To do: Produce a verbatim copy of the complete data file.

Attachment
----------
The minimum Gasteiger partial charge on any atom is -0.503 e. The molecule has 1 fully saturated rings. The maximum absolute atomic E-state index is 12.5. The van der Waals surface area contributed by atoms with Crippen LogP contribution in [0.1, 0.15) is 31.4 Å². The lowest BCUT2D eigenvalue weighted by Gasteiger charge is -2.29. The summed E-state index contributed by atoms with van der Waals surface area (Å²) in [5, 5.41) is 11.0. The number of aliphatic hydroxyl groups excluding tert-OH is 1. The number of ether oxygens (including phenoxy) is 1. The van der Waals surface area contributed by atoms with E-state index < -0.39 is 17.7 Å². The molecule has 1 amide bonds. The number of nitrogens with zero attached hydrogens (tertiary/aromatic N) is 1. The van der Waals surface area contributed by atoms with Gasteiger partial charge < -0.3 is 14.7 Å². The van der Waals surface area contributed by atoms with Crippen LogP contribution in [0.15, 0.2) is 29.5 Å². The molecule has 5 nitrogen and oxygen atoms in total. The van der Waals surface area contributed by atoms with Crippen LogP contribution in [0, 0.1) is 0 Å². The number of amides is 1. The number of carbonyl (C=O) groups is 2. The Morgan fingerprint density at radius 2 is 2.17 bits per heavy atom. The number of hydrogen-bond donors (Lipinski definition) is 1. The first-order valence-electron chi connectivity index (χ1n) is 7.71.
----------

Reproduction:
The minimum Gasteiger partial charge on any atom is -0.503 e. The molecule has 1 fully saturated rings. The maximum absolute atomic E-state index is 12.5. The van der Waals surface area contributed by atoms with Crippen LogP contribution in [0.1, 0.15) is 31.4 Å². The lowest BCUT2D eigenvalue weighted by Gasteiger charge is -2.29. The summed E-state index contributed by atoms with van der Waals surface area (Å²) in [5, 5.41) is 11.0. The number of aliphatic hydroxyl groups excluding tert-OH is 1. The number of ether oxygens (including phenoxy) is 1. The van der Waals surface area contributed by atoms with E-state index < -0.39 is 17.7 Å². The molecule has 1 amide bonds. The number of nitrogens with zero attached hydrogens (tertiary/aromatic N) is 1. The van der Waals surface area contributed by atoms with Gasteiger partial charge < -0.3 is 14.7 Å². The van der Waals surface area contributed by atoms with Crippen LogP contribution in [0.15, 0.2) is 29.5 Å². The molecule has 5 nitrogen and oxygen atoms in total. The van der Waals surface area contributed by atoms with Crippen LogP contribution in [0, 0.1) is 0 Å². The number of amides is 1. The number of carbonyl (C=O) groups is 2. The Morgan fingerprint density at radius 2 is 2.17 bits per heavy atom. The number of hydrogen-bond donors (Lipinski definition) is 1. The first-order valence-electron chi connectivity index (χ1n) is 7.71.